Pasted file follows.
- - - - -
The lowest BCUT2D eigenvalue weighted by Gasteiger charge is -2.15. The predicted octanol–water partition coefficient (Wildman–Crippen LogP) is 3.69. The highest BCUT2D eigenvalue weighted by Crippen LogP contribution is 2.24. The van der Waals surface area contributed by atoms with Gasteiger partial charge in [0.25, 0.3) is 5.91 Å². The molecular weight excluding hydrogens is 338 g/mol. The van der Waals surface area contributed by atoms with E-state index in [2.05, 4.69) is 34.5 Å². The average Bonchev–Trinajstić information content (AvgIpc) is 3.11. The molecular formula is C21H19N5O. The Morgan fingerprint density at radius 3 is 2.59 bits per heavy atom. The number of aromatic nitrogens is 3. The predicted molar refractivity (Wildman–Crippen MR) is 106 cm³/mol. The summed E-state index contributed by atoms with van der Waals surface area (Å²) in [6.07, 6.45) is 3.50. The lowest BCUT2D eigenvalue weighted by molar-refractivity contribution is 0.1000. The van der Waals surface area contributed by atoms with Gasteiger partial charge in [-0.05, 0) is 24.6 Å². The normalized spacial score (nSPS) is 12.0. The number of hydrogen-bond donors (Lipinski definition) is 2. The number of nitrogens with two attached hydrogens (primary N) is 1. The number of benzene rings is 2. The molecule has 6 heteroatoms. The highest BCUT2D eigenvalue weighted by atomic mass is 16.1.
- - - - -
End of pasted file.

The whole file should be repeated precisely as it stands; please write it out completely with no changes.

The lowest BCUT2D eigenvalue weighted by Gasteiger charge is -2.15. The predicted octanol–water partition coefficient (Wildman–Crippen LogP) is 3.69. The highest BCUT2D eigenvalue weighted by Crippen LogP contribution is 2.24. The van der Waals surface area contributed by atoms with Gasteiger partial charge in [0.25, 0.3) is 5.91 Å². The molecular weight excluding hydrogens is 338 g/mol. The van der Waals surface area contributed by atoms with E-state index in [2.05, 4.69) is 34.5 Å². The average Bonchev–Trinajstić information content (AvgIpc) is 3.11. The molecular formula is C21H19N5O. The Morgan fingerprint density at radius 3 is 2.59 bits per heavy atom. The number of aromatic nitrogens is 3. The predicted molar refractivity (Wildman–Crippen MR) is 106 cm³/mol. The summed E-state index contributed by atoms with van der Waals surface area (Å²) in [6.07, 6.45) is 3.50. The lowest BCUT2D eigenvalue weighted by molar-refractivity contribution is 0.1000. The van der Waals surface area contributed by atoms with Gasteiger partial charge in [-0.05, 0) is 24.6 Å². The normalized spacial score (nSPS) is 12.0. The number of hydrogen-bond donors (Lipinski definition) is 2. The number of nitrogens with two attached hydrogens (primary N) is 1. The number of benzene rings is 2. The molecule has 6 heteroatoms. The highest BCUT2D eigenvalue weighted by atomic mass is 16.1.